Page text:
Charles Malik now rests in eternity on a hill overlooking our little village. It is also overlooking the plain of olive trees of El Koura that rests at the feet of the mountains of the cedars. We both had a childhood that revolved around the olive tree. How fortunate we are to come from a small village in Lebanon.
Tonight I want to salute him and I want him to know that I remain the proud student and follower of his. I want him to know that I still share his vision and also share his immense love to our land, to our country, to our Lebanon.
Also, I am here tonight to recommend a revision to the document that prioritizes the right to healthcare as the most sacred human right because without health there is no life.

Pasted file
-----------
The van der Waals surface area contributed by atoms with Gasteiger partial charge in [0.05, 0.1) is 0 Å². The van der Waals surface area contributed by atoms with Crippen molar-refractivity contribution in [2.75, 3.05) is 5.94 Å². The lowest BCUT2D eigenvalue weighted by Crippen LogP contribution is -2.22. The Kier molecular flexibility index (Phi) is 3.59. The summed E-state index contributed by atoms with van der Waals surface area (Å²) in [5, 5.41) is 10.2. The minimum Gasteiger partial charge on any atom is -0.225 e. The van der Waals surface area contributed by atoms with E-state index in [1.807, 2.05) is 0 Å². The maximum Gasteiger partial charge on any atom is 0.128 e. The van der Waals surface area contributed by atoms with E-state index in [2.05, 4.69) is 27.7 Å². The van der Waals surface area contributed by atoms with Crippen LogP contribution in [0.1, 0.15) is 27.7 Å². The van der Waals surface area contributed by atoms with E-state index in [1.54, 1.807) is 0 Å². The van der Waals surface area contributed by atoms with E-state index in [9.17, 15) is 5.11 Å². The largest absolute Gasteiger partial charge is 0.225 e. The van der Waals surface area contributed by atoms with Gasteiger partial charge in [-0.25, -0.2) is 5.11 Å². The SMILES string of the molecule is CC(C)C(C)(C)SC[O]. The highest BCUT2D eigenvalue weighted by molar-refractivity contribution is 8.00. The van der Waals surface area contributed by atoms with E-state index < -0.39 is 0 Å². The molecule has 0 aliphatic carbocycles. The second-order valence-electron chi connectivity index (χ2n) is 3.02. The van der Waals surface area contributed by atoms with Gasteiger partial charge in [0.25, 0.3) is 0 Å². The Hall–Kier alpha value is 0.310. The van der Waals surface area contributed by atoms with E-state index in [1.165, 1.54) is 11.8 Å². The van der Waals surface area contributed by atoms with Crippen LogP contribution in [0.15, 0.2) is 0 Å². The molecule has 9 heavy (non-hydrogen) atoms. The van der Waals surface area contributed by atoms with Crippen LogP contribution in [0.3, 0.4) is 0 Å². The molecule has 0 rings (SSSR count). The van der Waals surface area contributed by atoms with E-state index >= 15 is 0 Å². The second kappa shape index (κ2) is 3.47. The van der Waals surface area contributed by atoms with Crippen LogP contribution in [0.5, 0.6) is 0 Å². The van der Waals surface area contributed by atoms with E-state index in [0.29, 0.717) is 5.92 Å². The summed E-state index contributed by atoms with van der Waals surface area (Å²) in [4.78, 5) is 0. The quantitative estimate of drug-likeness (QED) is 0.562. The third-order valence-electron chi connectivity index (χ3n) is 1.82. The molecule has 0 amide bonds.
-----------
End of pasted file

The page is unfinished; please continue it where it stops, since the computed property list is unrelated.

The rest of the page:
Article 3 of the Declaration states, ‚Äúeveryone has the right to life, liberty, and security of person‚Äù, but I would like to ask what does the right to life in this article mean? Evidently, it does not relate to healthcare as Article 25 stipulates: ‚ÄúEveryone has the right to standard of living adequate for the health and well-being of himself and of his family including food, clothing, housing and medical care necessary social services and the right to security in the event of unemployment, sickness, disability, widowhood, old age, or other lack of livelihood in circumstances beyond his control‚Äù. It is clear to me from the above two articles that those who authored the Charter of the Universal Declaration of Human Rights failed to define the basic and organic relationship between the right to life and the right to healthcare. Accordingly, the right to healthcare was not a central issue in the Charter, and that it needs to be today more than ever. I strongly believe that there is no human right more important than the right to healthcare, as health is the foundation for life. Without health, there is no life and without life there are no human rights. Man has to live first before he can exercise human rights. I am here tonight to recommend to the United Nations, and to the Human Rights Committee to change Article 3 of the Declaration, and to make it read as follows: ‚ÄúThe most important and sacred human right is the right to life, but this right is not possible without the right to healthcare, as life depends on health. Consequently, all governments and societies are urged to consider healthcare a priority and should strive to provide the highest attainable standard healthcare to all their citizens‚Äù. This revision heralds a revolution in our commitment to the dignity of man, and to human rights, as the right to healthcare becomes a priority in the policies and strategies of governments all over the world contrary to the present situation whereby healthcare is treated as a low priority. Also, commitment to healthcare becomes an important index for assessing the commitment of a country to human rights.